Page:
Dictionary.com

QUIZZES

QUIZ YOURSELF ON “THEIR,” “THERE,” AND “THEY’RE”

Are you aware how often people swap around “their,” “there,” and “they’re”? Prove you have more than a fair grasp over these commonly confused words.
Question 1 of 7
Which one of these commonly confused words can act as an adverb or a pronoun?

Idioms for level

Origin of level

First recorded in 1300–50; Middle English noun, variant of livel, from Middle French, from unattested Vulgar Latin lībellum, for Latin lībella “plummet line, level,” diminutive of lībra “balance, scales”; the verb is derived from the noun

synonym study for level

1, 2. Level, even, flat, smooth suggest a uniform surface without marked unevenness. That which is level is parallel to the horizon: a level surface; A billiard table must be level. Flat is applied to any plane surface free from marked irregularities: a flat roof. With reference to land or country, flat connotes lowness or unattractiveness; level does not suggest anything derogatory. That which is even is free from irregularities, though not necessarily level or plane: an even land surface with no hills. Smooth suggests a high degree of evenness in any surface, especially to the touch and sometimes to the sight: as smooth as silk.

OTHER WORDS FROM level

Dictionary.com Unabridged Based on the Random House Unabridged Dictionary, © Random House, Inc. 2021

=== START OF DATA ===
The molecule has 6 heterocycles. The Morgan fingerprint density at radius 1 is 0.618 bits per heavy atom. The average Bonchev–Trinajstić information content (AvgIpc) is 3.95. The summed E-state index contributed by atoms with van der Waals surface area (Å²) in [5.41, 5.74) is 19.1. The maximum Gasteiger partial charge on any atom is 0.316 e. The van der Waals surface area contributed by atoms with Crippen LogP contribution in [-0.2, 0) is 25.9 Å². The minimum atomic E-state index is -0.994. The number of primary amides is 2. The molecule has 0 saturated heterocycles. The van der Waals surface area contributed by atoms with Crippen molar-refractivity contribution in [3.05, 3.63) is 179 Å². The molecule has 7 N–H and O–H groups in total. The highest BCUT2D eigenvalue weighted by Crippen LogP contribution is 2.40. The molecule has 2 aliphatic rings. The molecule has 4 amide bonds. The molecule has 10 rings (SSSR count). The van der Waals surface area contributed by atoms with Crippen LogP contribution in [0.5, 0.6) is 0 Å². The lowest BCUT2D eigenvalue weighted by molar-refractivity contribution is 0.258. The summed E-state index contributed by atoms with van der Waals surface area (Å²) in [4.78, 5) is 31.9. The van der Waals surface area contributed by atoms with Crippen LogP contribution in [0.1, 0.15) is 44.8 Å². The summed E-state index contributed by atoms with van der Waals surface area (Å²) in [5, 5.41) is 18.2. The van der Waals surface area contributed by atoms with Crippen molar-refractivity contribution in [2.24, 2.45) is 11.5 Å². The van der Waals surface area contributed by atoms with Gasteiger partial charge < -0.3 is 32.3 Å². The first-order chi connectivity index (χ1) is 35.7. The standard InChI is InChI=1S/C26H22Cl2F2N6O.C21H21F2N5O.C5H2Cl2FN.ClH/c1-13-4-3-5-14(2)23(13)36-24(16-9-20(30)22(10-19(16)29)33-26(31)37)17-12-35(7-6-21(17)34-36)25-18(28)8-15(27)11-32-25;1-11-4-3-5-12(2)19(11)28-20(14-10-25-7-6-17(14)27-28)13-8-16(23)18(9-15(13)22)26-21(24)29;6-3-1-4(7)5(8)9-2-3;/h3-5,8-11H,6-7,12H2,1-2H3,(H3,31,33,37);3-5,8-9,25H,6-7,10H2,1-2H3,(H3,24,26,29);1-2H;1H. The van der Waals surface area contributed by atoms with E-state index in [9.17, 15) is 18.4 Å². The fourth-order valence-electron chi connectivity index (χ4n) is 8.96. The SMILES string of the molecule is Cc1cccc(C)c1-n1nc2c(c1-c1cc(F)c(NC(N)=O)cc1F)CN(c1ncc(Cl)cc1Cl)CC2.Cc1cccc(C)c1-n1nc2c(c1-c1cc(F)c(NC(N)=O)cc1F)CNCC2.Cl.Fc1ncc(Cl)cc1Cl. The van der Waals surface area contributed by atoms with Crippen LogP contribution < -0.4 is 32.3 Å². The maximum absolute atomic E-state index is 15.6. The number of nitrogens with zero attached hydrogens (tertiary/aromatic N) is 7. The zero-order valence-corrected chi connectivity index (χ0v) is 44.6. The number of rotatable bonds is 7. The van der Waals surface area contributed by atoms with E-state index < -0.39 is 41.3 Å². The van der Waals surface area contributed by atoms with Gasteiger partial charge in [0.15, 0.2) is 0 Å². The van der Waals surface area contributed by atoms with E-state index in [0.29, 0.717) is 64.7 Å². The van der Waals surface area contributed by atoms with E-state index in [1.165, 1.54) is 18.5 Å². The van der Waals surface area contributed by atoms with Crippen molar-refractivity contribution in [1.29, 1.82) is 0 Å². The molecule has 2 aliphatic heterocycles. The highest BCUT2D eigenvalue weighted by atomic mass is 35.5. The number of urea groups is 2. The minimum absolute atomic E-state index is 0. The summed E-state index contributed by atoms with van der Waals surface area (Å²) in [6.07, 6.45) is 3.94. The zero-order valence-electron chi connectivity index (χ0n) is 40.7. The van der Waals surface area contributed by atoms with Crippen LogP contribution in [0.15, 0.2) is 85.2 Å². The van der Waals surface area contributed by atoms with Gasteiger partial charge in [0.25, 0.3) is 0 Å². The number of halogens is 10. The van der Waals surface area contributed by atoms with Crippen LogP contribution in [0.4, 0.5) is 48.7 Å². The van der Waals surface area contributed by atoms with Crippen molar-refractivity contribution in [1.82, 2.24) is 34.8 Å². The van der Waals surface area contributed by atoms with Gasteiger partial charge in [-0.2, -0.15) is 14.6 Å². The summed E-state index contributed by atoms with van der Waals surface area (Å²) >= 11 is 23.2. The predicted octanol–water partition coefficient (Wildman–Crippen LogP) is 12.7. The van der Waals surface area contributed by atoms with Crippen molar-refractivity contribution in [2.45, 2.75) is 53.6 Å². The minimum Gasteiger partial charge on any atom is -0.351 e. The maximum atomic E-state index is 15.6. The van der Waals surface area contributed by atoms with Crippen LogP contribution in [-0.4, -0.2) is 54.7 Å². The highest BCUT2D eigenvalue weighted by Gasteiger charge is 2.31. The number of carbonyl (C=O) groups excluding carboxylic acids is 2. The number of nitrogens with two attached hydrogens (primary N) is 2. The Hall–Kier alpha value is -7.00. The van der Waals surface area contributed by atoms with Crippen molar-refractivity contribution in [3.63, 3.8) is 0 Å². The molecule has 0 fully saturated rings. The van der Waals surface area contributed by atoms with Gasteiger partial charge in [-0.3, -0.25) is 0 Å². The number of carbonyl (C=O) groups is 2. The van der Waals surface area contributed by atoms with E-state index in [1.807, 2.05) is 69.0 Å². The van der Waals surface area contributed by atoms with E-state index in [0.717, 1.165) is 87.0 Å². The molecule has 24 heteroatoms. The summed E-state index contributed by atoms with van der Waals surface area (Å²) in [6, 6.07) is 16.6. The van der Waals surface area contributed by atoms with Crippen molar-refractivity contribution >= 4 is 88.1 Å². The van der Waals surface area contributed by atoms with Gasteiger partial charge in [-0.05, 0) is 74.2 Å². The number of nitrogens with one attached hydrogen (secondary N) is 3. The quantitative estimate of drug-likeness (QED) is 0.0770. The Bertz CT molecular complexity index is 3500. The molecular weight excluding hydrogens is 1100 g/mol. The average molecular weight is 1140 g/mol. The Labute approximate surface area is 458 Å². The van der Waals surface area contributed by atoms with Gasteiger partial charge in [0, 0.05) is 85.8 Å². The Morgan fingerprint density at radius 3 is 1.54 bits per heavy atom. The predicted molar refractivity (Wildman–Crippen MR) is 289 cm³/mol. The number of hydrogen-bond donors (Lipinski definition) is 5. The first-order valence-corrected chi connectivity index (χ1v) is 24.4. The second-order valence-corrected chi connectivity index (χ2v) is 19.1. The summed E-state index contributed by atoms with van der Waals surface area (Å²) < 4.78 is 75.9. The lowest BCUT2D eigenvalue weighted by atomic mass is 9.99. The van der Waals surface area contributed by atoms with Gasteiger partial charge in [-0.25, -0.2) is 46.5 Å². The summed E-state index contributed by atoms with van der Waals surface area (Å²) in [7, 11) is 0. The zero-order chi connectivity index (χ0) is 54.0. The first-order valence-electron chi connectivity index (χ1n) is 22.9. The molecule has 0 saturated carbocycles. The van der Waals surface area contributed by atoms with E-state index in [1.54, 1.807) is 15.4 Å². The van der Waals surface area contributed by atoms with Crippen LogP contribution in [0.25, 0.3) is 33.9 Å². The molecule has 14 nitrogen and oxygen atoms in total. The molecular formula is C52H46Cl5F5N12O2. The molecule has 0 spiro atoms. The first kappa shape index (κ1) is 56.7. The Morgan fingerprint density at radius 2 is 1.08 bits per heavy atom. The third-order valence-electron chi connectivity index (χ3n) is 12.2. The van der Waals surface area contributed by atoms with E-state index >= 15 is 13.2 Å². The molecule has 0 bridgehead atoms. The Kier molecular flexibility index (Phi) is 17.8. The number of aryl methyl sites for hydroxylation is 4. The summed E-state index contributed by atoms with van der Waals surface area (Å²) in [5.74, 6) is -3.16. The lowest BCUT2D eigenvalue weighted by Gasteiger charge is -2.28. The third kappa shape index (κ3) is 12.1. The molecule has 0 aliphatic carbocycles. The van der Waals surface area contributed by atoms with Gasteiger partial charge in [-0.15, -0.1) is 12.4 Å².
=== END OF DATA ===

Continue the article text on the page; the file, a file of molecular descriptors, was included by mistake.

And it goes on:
Example sentences from the Web for level

British Dictionary definitions for level

level
/ (ˈlɛvəl) /

adjective

verb -els, -elling or -elled or US -els, -eling or -eled

noun

Derived forms of level

levelly, adverblevelness, noun

Word Origin for level

C14: from Old French livel, from Vulgar Latin lībellum (unattested), from Latin lībella, diminutive of lībra scales
Collins English Dictionary - Complete & Unabridged 2012 Digital Edition © William Collins Sons & Co. Ltd. 1979, 1986 © HarperCollins Publishers 1998, 2000, 2003, 2005, 2006, 2007, 2009, 2012

Medical definitions for level

level
[ lĕvəl ]

n.

Relative position or rank on a graded scale, such as mental or emotional development.
A relative degree, as of intensity or concentration.
The American Heritage® Stedman's Medical Dictionary Copyright © 2002, 2001, 1995 by Houghton Mifflin Company. Published by Houghton Mifflin Company.

Idioms and Phrases with level

level

The American Heritage® Idioms Dictionary Copyright © 2002, 2001, 1995 by Houghton Mifflin Harcourt Publishing Company. Published by Houghton Mifflin Harcourt Publishing Company.
See Today's Synonym